‘Innovation, information and reducing inequity of care only way to be one step ahead of the virus’
Mysore/Mysuru: The Confederation of Indian Industry (CII), Mysuru Zone – Young Indians (Yi), Mysuru Chapter, hosted a virtual round table session “Beyond the 2nd Wave of COVID-19 in India” on June 5. Experts from WHO, Israel, Singapore, UK, USA and India took part in the session.
The round table recognised how India, despite its constraints, has overcome the pandemic. The session helped assimilate key learnings from other nations which have dealt with the impact of the pandemic earlier would help Yi build an actionable plan on the way forward for the stakeholders.
Smita Agarwal, National Chair, CII-Yi, said “the virtual round table was curated to initiate a dialogue on the role of youths, with special focus on actions and behaviour that the youth across the country can initiate and lead over the next 6 months as the world and India recalibrates to combat COVID and sustain economic growth.”
Delivering the keynote address, Dr. Soumya Swaminathan, Chief Scientist, World Health Organisation (WHO) said, “If you neglect health then everything can come to a standstill and collapse. Both physical and mental health is central and that mental health has been disproportionally affected by the current pandemic. New innovations need to be initiated by the talented youths as they are the future and they need to have a say. Their ideas need to be embraced, assessed, validated and scaled by policy makers.”
Prof. Leo Yee-Sin, Executive Director, National Centre for Infectious Diseases, Singapore, reiterated the importance of vaccination. “The important aspects of Singapore’s COVID preparedness for the pandemic included enhanced surveillance, active case finding, containment and reduced importation.”
Dr. Adini Wiesel Bruria, Head of the Department, Emergency Management and Disaster Medicine, Tel Aviv University, shared an interesting insight: “In Israel, the young population between 31 and 40 years was more concerned about the economic issues and health concerns by COVID-19 than the elderly.”
“Educationally there has been a huge loss of learning. When some were able to learn at home with the technology, many were not which has created immense inequality,” Dr. Paul Roderick, Professor, Public Health, University of Southampton, commented from the European experience.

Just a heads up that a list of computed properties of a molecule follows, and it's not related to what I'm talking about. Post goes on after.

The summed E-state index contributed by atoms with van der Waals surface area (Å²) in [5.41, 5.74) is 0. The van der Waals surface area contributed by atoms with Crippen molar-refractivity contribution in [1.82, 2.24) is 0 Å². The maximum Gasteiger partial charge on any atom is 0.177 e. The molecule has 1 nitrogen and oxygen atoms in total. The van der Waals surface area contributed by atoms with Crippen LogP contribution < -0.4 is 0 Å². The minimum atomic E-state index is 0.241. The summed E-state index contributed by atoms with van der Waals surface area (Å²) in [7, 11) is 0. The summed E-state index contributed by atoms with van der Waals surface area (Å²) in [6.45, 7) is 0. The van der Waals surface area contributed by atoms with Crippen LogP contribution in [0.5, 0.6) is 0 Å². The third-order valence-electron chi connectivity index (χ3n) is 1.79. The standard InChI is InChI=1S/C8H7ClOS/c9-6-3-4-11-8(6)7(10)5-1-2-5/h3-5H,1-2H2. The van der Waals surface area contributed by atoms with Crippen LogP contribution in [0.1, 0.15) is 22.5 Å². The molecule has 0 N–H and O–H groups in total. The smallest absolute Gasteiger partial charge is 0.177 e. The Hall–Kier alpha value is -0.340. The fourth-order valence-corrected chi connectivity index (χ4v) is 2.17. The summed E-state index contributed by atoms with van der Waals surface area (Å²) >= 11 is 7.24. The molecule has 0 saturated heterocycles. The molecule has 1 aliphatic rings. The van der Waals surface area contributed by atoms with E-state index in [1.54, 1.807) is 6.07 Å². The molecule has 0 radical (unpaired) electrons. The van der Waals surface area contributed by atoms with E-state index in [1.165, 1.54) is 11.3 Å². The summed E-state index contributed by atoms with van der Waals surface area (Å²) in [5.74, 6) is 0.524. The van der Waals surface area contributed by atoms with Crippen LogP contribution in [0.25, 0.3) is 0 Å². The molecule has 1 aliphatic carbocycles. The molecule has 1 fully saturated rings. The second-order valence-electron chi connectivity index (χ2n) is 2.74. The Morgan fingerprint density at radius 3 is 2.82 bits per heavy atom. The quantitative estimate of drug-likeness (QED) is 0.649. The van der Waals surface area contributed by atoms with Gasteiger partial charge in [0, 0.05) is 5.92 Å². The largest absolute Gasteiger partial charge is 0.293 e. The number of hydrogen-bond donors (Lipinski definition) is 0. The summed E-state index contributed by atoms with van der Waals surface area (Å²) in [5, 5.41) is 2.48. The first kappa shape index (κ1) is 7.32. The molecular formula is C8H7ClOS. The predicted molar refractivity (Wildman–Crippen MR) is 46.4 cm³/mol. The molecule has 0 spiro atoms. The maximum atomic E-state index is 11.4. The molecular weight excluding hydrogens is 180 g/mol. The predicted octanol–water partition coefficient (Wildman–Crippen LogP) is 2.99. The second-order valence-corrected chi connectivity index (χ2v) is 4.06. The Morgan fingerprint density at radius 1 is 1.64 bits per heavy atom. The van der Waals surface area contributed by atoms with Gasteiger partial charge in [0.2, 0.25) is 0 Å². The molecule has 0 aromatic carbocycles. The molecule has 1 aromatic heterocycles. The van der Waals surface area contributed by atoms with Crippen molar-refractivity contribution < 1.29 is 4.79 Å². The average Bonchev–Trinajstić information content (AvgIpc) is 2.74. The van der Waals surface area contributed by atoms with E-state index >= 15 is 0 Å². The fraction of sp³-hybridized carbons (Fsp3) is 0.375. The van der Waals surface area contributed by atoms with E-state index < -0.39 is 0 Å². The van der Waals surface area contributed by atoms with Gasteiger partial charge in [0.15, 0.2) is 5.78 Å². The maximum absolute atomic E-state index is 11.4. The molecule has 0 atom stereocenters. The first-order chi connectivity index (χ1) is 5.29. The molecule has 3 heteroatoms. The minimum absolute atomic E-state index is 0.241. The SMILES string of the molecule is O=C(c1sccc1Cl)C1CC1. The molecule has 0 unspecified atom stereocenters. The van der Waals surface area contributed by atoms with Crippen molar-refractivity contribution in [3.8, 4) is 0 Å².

Dr. Vidya Sundareshan, Professor and Chief, Infectious Diseases, SIU School of Medicine, Illinois, shared a 3-pronged plan of “Acknowledging that vaccine hesitancy is a worldwide reality, adapting all policies as relevant to the local population is a must with eliminating disinformation infodemic.”
Dr. Jacob John, Professor, Community Medicine, Christian Medical College, Vellore, brought the India context and specific to children: “Children have a small but definite risk. Teaching them to comply with masking is challenging, but even partial compliance will help. Until significant numbers are vaccinated, we need to be cautious with opening schools and ensure they get exercise and keep them outdoors as much as possible.”
The virtual round table culminated with Diah Samarsih, Youth Envoy of the DG WHO, stressing that organisations working with youths need to be central to the policy and advocacy.
CII-Yi is a movement for Indian youths to converge, lead, co-create and influence India’s future. Formed in 2002, Yi has over 3,600 direct members in 55 chapters and 29,500 students YUVA members from colleges. Yi membership includes young entrepreneurs, professionals and achievers from different walks of life. Through impactful projects and activities under “Youth Leadership”, “Nation-Building” and “Thought Leadership”, Yi hopes to emerge as a premier Indian Youth Organisation and play an important role in nation-building.